|Institution:||Missouri University of Science and Technology|
|Full text PDF:||http://hdl.handle.net/10355/40272|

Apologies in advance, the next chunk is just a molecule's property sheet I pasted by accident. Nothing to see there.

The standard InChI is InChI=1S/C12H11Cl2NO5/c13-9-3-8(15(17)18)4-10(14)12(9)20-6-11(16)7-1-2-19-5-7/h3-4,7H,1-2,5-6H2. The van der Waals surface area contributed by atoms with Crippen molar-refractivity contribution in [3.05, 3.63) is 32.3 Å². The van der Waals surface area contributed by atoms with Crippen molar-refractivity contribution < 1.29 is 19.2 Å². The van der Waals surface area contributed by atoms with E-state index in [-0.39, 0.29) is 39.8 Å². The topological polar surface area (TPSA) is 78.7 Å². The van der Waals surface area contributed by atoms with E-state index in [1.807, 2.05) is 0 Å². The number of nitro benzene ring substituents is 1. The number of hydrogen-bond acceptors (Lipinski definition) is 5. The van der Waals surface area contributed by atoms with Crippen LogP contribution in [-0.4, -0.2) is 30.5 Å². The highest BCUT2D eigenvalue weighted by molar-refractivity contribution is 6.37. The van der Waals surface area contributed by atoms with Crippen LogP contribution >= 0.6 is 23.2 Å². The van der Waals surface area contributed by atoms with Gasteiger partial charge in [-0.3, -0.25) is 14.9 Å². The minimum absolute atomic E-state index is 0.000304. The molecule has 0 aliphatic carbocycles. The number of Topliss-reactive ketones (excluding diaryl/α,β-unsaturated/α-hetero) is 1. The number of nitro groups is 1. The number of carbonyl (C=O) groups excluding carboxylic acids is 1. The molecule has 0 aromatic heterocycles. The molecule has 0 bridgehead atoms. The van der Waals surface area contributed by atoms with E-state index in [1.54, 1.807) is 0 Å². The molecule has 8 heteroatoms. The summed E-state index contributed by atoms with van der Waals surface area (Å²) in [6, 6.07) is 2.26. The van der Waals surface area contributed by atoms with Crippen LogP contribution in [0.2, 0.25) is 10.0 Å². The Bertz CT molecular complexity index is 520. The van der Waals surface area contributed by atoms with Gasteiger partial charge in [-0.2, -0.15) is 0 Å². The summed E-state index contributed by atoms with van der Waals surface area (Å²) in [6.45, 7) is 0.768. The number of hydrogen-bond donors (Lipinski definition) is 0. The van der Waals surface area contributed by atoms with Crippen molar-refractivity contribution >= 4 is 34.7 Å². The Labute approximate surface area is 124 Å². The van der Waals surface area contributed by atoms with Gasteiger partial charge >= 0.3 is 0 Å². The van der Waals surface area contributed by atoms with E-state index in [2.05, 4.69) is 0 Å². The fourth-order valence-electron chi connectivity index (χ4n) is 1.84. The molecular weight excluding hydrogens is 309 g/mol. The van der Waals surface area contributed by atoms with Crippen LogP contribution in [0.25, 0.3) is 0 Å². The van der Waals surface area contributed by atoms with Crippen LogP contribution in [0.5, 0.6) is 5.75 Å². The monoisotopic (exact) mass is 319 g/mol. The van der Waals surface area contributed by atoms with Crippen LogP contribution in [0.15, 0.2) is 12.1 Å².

"On account of the high price of the old Dutch process of making white lead and the undesirability of sublimed white-lead as the bulk of the pigment, the use of zinc-white as an adulterant of the lead-white made by the old Dutch process is new extensively used by all paint manufacturers. The advantages of its use in conjunction with white-lead in the manufacture of white paints is the fact that it does not combine with sulphur as does white-lead itself. The specifications of the U. S. Light-house Dept. require 75% of zinc-oxide and 25% of white lead as a mixture. Over 75% of the zinc-oxide manufactured is used in the compounding of rubber goods. The zinc-oxide mixes well with other pigments, especially with white-lead. The zinc-white made from the ore is more durable and is considerably cheaper than that made from spelter. The zinc-white gives a much purer and a more decided white than lead-white. The absorbent properties of the zinc-white paint are considerably less than that of the pure lead-white paint. The property of flexibility in zinc-white paint gives it quite a demand for use in the manufacture of oil cloth" – page .